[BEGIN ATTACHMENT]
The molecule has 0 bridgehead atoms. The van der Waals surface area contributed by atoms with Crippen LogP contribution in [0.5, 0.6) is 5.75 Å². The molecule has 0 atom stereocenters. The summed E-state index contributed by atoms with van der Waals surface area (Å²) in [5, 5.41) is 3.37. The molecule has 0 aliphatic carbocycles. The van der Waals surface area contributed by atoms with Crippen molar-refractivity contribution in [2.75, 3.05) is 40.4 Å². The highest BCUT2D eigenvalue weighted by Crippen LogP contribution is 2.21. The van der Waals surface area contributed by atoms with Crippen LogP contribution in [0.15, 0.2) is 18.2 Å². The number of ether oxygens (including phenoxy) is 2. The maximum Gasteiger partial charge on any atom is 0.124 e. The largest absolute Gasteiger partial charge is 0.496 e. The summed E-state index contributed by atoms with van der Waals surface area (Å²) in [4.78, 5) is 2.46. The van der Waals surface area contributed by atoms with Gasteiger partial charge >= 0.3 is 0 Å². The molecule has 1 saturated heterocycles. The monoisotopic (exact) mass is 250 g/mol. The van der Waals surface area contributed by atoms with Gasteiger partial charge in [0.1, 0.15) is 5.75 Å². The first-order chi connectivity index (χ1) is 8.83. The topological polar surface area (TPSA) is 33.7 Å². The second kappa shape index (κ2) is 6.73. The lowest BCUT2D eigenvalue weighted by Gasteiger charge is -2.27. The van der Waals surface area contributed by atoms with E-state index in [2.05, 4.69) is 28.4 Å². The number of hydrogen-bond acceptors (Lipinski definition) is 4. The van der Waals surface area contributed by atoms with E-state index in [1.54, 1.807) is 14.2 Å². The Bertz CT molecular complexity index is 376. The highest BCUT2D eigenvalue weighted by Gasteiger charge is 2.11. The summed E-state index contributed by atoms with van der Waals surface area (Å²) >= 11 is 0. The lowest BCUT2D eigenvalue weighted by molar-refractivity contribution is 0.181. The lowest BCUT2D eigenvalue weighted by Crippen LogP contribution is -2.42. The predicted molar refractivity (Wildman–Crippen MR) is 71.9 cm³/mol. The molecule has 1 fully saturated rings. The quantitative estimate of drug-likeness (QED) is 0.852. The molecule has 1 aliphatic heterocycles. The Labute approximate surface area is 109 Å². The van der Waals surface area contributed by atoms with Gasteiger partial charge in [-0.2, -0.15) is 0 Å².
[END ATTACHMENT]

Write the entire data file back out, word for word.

The molecule has 0 bridgehead atoms. The van der Waals surface area contributed by atoms with Crippen LogP contribution in [0.5, 0.6) is 5.75 Å². The molecule has 0 atom stereocenters. The summed E-state index contributed by atoms with van der Waals surface area (Å²) in [5, 5.41) is 3.37. The molecule has 0 aliphatic carbocycles. The van der Waals surface area contributed by atoms with Crippen molar-refractivity contribution in [2.75, 3.05) is 40.4 Å². The highest BCUT2D eigenvalue weighted by Crippen LogP contribution is 2.21. The van der Waals surface area contributed by atoms with Crippen LogP contribution in [0.15, 0.2) is 18.2 Å². The number of ether oxygens (including phenoxy) is 2. The maximum Gasteiger partial charge on any atom is 0.124 e. The largest absolute Gasteiger partial charge is 0.496 e. The summed E-state index contributed by atoms with van der Waals surface area (Å²) in [4.78, 5) is 2.46. The van der Waals surface area contributed by atoms with Gasteiger partial charge >= 0.3 is 0 Å². The molecule has 1 saturated heterocycles. The monoisotopic (exact) mass is 250 g/mol. The van der Waals surface area contributed by atoms with Gasteiger partial charge in [0.1, 0.15) is 5.75 Å². The first-order chi connectivity index (χ1) is 8.83. The topological polar surface area (TPSA) is 33.7 Å². The second kappa shape index (κ2) is 6.73. The lowest BCUT2D eigenvalue weighted by Gasteiger charge is -2.27. The van der Waals surface area contributed by atoms with E-state index in [2.05, 4.69) is 28.4 Å². The number of hydrogen-bond acceptors (Lipinski definition) is 4. The van der Waals surface area contributed by atoms with E-state index in [1.54, 1.807) is 14.2 Å². The Bertz CT molecular complexity index is 376. The highest BCUT2D eigenvalue weighted by Gasteiger charge is 2.11. The summed E-state index contributed by atoms with van der Waals surface area (Å²) >= 11 is 0. The lowest BCUT2D eigenvalue weighted by molar-refractivity contribution is 0.181. The lowest BCUT2D eigenvalue weighted by Crippen LogP contribution is -2.42. The predicted molar refractivity (Wildman–Crippen MR) is 71.9 cm³/mol. The molecule has 1 fully saturated rings. The quantitative estimate of drug-likeness (QED) is 0.852. The molecule has 1 aliphatic heterocycles. The Labute approximate surface area is 109 Å². The van der Waals surface area contributed by atoms with Gasteiger partial charge in [-0.2, -0.15) is 0 Å².